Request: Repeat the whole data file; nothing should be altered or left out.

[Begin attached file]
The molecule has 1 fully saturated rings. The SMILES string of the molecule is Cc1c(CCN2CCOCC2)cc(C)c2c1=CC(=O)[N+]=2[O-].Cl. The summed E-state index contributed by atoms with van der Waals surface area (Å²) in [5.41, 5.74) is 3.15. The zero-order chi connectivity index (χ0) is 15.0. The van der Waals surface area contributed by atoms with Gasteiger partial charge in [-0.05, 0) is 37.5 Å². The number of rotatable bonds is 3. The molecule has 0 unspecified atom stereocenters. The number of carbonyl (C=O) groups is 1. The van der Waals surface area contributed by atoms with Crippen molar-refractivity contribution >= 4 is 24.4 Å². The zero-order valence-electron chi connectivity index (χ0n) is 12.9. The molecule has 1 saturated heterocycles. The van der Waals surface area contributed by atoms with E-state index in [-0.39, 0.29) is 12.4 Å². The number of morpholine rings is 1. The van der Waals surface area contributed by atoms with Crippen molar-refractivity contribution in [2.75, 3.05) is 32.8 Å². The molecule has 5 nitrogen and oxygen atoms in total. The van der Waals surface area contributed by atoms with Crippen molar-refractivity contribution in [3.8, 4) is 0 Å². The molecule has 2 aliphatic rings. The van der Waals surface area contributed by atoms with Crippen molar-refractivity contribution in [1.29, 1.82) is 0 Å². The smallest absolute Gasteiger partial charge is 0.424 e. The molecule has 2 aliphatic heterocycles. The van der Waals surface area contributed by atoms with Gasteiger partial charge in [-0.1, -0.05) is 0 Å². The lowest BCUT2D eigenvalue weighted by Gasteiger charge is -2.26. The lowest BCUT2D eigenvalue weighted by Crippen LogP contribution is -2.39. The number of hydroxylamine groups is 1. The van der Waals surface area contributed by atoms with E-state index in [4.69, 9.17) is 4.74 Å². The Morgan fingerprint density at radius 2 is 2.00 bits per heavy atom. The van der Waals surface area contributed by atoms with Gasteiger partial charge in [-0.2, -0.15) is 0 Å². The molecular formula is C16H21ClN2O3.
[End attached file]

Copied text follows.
The molecule has 1 fully saturated rings. The SMILES string of the molecule is Cc1c(CCN2CCOCC2)cc(C)c2c1=CC(=O)[N+]=2[O-].Cl. The summed E-state index contributed by atoms with van der Waals surface area (Å²) in [5.41, 5.74) is 3.15. The zero-order chi connectivity index (χ0) is 15.0. The van der Waals surface area contributed by atoms with Gasteiger partial charge in [-0.05, 0) is 37.5 Å². The number of rotatable bonds is 3. The molecule has 0 unspecified atom stereocenters. The number of carbonyl (C=O) groups is 1. The van der Waals surface area contributed by atoms with Crippen molar-refractivity contribution >= 4 is 24.4 Å². The zero-order valence-electron chi connectivity index (χ0n) is 12.9. The molecule has 1 saturated heterocycles. The van der Waals surface area contributed by atoms with E-state index in [-0.39, 0.29) is 12.4 Å². The number of morpholine rings is 1. The van der Waals surface area contributed by atoms with Crippen molar-refractivity contribution in [2.75, 3.05) is 32.8 Å². The molecule has 5 nitrogen and oxygen atoms in total. The van der Waals surface area contributed by atoms with Crippen molar-refractivity contribution in [3.8, 4) is 0 Å². The molecule has 2 aliphatic rings. The van der Waals surface area contributed by atoms with Crippen molar-refractivity contribution in [1.29, 1.82) is 0 Å². The smallest absolute Gasteiger partial charge is 0.424 e. The molecule has 2 aliphatic heterocycles. The van der Waals surface area contributed by atoms with Gasteiger partial charge in [-0.1, -0.05) is 0 Å². The lowest BCUT2D eigenvalue weighted by Gasteiger charge is -2.26. The lowest BCUT2D eigenvalue weighted by Crippen LogP contribution is -2.39. The number of hydroxylamine groups is 1. The van der Waals surface area contributed by atoms with E-state index in [4.69, 9.17) is 4.74 Å². The Morgan fingerprint density at radius 2 is 2.00 bits per heavy atom. The van der Waals surface area contributed by atoms with Gasteiger partial charge in [-0.2, -0.15) is 0 Å². The molecular formula is C16H21ClN2O3.